Thursday 9 February 2023

Fluidity and intimacy: Martha Argerich in Schumann's Piano Concerto at Le Piano Symphonique festival in Lucerne

Schumann: Piano Concerto - Martha Argerich, Lucerne Symphony Orchestra - Le Piano Symphonique, KKL Luzern (Photo: Philipp Schmidli)
Schumann: Piano Concerto - Martha Argerich, Lucerne Symphony Orchestra - Le Piano Symphonique, KKL Luzern (Photo: Philipp Schmidli)

Brahms: Symphony No. 3, Schumann: Piano Concerto; Martha Argerich, Lucerne Symphony Orchestra, Michael Sanderling; Le Piano Symphonique at KKL Luzern

Argerich gives a remarkably intimate performance of Schumann's concerto in an evening notable for fluidity, flexibility and a chamber-like orchestral balance

After two cancelled TGVs and three cancelled flights, I finally made it to the Lucerne Symphony Orchestra's piano festival, Le Piano Symphonique at KKL Luzern (Culture and Congress Centre, Lucerne). The festival had opened on 7 February 2023 with pianist Rudolph Buchbinder in Mozart, Beethoven and Schumann, followed by what was reportedly a remarkable concert when Jean Rondeau gave a harpsichord recital, playing Rameau, Couperin and Pancrace Royer in a swimming pool (emptied of water).

I caught up with the festival on 8 February 2023, when pianist Martha Argerich joined the Lucerne Symphony Orchestra under its music director Michael Sanderling for Schumann's Piano Concerto and the programme began with Brahms' Symphony no. 3.

Brahms: Symphony No. 3 - Lucerne Symphony Orchestra, Michael Sanderling - Le Piano Symphonique, KKL Luzern (Photo: Philipp Schmidli
Brahms: Symphony No. 3 - Lucerne Symphony Orchestra, Michael Sanderling - Le Piano Symphonique, KKL Luzern (Photo: Philipp Schmidli

The Konzertsaal at KKL is a handsome modern auditorium, traditional rectangle in shape with three shallow balconies and the stage lined with wood. The acoustic seemed warm and true, certainly the subtleties of balance that Sanderling brought to the Brahms were highlighted as were the moments when Martha Argerich's performance of the Schumann became an intimate recital.

The opening of the symphony felt quite deliberate, but Sanderling brought the lovely wind solos to the fore and in the second subject, which went with a nice swing, there was a lovely wind interplay too. The strings were numerous and very present, yet never overwhelming in the mix. This was a performance of beautiful detail and superb balance, with many inner parts phrased finely and with clarity. During the development the music seemed to almost want to move towards Ravel's La Valse, a somewhat unexpected link. But Sanderling created an intriguing mix of intimacy and drama, this was certainly not a monumental account of the work, instead there was a Schumannesque fluidity to it.

The Andante began with intimate, shapely wind solos answered by delicate strings, a chamber feel to the whole with the spareness of Brahms' writing making the piece feel modern. The Scherzo was back to the waltz again, and the cello melody gave us hints of Dvorak in a similar vein. The wind were to the fore in the trio, again with a chamber music feel. The finale started in an intimate and dark way, perhaps with not enough contrast to the scherzo. Flashes of drama never stayed long until, finally, Sanderling unleashed the beast but still the music would return to the world of intimacy and fluidity. This was the least monumental of performances and all the better for it.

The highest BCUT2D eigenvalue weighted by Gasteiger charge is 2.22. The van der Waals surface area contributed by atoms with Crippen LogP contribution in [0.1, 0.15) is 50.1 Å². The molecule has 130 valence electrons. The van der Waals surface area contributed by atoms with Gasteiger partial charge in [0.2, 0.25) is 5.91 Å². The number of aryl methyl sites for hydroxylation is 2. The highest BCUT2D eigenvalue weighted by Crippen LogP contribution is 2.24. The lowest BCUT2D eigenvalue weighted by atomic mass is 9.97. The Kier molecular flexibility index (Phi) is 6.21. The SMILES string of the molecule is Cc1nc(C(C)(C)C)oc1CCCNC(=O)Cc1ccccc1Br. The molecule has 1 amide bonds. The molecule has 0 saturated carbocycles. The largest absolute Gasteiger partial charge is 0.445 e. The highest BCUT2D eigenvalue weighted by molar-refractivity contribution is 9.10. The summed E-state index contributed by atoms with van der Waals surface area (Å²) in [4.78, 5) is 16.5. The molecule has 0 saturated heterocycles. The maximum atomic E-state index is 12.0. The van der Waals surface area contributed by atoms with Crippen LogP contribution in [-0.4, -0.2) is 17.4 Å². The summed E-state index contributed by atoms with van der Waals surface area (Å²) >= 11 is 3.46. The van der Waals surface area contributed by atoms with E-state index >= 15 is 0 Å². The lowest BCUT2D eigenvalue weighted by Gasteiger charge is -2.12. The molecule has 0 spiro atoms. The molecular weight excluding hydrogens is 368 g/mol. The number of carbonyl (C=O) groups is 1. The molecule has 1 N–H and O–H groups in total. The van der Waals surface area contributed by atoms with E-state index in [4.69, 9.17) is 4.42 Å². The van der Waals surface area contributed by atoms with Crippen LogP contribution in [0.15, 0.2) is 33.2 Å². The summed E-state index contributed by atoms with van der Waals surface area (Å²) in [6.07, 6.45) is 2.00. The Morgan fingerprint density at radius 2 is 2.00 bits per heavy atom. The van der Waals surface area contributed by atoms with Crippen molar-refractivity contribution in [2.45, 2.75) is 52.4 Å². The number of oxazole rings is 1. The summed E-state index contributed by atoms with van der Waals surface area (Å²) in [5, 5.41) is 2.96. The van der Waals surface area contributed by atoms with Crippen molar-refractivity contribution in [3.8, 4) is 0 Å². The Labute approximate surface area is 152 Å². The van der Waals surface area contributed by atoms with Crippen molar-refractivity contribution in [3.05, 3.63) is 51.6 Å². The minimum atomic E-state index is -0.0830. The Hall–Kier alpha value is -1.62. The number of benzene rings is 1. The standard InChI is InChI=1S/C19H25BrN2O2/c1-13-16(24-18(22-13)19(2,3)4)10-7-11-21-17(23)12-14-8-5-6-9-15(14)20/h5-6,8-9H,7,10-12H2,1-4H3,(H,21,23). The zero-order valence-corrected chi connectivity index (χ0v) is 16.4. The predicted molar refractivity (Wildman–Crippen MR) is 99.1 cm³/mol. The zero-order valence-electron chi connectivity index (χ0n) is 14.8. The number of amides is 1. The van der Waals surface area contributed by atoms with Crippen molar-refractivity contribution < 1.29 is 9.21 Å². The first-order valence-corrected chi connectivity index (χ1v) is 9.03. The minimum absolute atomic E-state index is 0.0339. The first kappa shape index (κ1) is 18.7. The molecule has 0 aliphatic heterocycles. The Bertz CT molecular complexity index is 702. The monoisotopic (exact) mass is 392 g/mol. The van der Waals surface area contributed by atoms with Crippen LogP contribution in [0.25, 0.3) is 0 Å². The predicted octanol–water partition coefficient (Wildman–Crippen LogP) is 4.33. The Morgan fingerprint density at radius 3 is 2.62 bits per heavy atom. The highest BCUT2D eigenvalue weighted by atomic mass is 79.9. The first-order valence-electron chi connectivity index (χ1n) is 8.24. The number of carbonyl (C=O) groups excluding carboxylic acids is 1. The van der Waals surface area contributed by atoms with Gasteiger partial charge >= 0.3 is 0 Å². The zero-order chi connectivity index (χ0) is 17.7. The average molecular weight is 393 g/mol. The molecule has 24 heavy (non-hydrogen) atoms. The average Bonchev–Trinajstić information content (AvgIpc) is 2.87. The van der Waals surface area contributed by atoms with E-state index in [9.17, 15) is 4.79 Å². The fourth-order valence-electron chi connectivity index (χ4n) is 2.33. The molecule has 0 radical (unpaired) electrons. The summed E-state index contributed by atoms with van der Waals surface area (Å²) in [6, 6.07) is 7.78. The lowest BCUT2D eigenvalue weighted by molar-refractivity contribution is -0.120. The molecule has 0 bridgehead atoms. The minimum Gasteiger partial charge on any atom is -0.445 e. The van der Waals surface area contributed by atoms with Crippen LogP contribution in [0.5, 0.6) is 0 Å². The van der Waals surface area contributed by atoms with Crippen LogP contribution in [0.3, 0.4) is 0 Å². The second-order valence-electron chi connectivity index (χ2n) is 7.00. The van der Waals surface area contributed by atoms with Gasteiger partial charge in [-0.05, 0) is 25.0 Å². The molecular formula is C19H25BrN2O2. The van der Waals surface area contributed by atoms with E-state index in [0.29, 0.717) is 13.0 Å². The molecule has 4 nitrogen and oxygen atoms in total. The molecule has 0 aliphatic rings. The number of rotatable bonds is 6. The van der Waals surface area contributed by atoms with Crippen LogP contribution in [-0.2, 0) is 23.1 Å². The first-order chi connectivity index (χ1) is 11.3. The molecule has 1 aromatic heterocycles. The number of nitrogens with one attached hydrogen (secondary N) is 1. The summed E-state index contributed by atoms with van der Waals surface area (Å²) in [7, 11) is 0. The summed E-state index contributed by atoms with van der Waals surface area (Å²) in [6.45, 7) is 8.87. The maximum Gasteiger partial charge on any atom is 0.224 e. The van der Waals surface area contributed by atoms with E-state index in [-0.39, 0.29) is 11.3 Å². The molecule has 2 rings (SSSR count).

Martha Argerich is now 81 and her presence at a concert not completely guaranteed. The idea of celebrating Robert Schumann with Martha Argerich in the concerto was born ten years ago, and successfully brought to fruition, and indeed the piano music of Schumann is a thread through this year's festival. The concerto's opening gesture was certainly dramatic in both orchestra and soloist, but then some lovely woodwind solos led to Martha Argerich's intimate response that really drew you in. She did not make the solo part innately bravura, instead playing with a lovely fluidity and flexibility with flashes of drama, and in the busy passages she almost accompanied the wind solos with just fragments of melody coming to the fore.

Throughout, it was the daringly intimate moments that you noticed, and this continued in the Intermezzo which seemed like a piano solo with strings answering. The basic speed was quite steady, allowing for the rhythmic subtlety of Argerich's performing, creating sheer magic. After a zesty opening, the Allegre vivace was a real dialogue between solo and orchestra, with Argerich giving a poetic cast to the more bravura moments, yet generating some remarkable excitement.

This was an affectionate and poetic account of the concerto, and for all Aragerich's use of quiet intimacy, it felt natural and not over artful. But what I took away most were the moments where Argerich's intimate playing had a response in the beautifully phrased wind solos.

My thanks to the Lucerne Symphony Orchestra for their support in bringing me to the festival.

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